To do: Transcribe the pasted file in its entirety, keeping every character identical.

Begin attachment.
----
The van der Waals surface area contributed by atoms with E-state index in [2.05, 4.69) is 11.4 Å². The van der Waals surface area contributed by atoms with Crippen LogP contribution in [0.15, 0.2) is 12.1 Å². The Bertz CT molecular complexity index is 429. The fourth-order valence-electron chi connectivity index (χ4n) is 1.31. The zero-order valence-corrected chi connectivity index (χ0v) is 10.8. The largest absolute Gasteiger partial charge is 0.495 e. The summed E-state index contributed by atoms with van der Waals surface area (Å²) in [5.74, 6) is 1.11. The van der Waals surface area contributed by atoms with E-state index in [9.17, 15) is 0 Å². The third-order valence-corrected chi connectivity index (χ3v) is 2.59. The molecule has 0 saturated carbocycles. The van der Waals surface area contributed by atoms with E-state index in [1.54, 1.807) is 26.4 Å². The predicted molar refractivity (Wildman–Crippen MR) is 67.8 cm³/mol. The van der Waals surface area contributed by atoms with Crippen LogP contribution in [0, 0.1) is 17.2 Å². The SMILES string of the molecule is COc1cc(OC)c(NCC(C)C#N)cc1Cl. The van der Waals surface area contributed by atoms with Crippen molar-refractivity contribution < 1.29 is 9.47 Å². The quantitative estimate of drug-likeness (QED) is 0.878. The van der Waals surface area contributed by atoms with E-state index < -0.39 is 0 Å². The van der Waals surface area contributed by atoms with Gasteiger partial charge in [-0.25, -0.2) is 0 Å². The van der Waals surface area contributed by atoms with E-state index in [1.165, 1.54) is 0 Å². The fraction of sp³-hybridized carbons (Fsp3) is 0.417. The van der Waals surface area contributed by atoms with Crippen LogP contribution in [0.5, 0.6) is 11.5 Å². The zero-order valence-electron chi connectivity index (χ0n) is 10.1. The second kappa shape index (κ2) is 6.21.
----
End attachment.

The van der Waals surface area contributed by atoms with E-state index in [2.05, 4.69) is 11.4 Å². The van der Waals surface area contributed by atoms with Crippen LogP contribution in [0.15, 0.2) is 12.1 Å². The Bertz CT molecular complexity index is 429. The fourth-order valence-electron chi connectivity index (χ4n) is 1.31. The zero-order valence-corrected chi connectivity index (χ0v) is 10.8. The largest absolute Gasteiger partial charge is 0.495 e. The summed E-state index contributed by atoms with van der Waals surface area (Å²) in [5.74, 6) is 1.11. The van der Waals surface area contributed by atoms with E-state index in [9.17, 15) is 0 Å². The third-order valence-corrected chi connectivity index (χ3v) is 2.59. The molecule has 0 saturated carbocycles. The van der Waals surface area contributed by atoms with E-state index in [1.54, 1.807) is 26.4 Å². The predicted molar refractivity (Wildman–Crippen MR) is 67.8 cm³/mol. The van der Waals surface area contributed by atoms with Crippen LogP contribution in [0, 0.1) is 17.2 Å². The SMILES string of the molecule is COc1cc(OC)c(NCC(C)C#N)cc1Cl. The van der Waals surface area contributed by atoms with Crippen molar-refractivity contribution < 1.29 is 9.47 Å². The quantitative estimate of drug-likeness (QED) is 0.878. The van der Waals surface area contributed by atoms with E-state index < -0.39 is 0 Å². The van der Waals surface area contributed by atoms with Gasteiger partial charge in [-0.25, -0.2) is 0 Å². The van der Waals surface area contributed by atoms with E-state index in [1.165, 1.54) is 0 Å². The fraction of sp³-hybridized carbons (Fsp3) is 0.417. The van der Waals surface area contributed by atoms with Crippen LogP contribution in [0.5, 0.6) is 11.5 Å². The zero-order valence-electron chi connectivity index (χ0n) is 10.1. The second kappa shape index (κ2) is 6.21.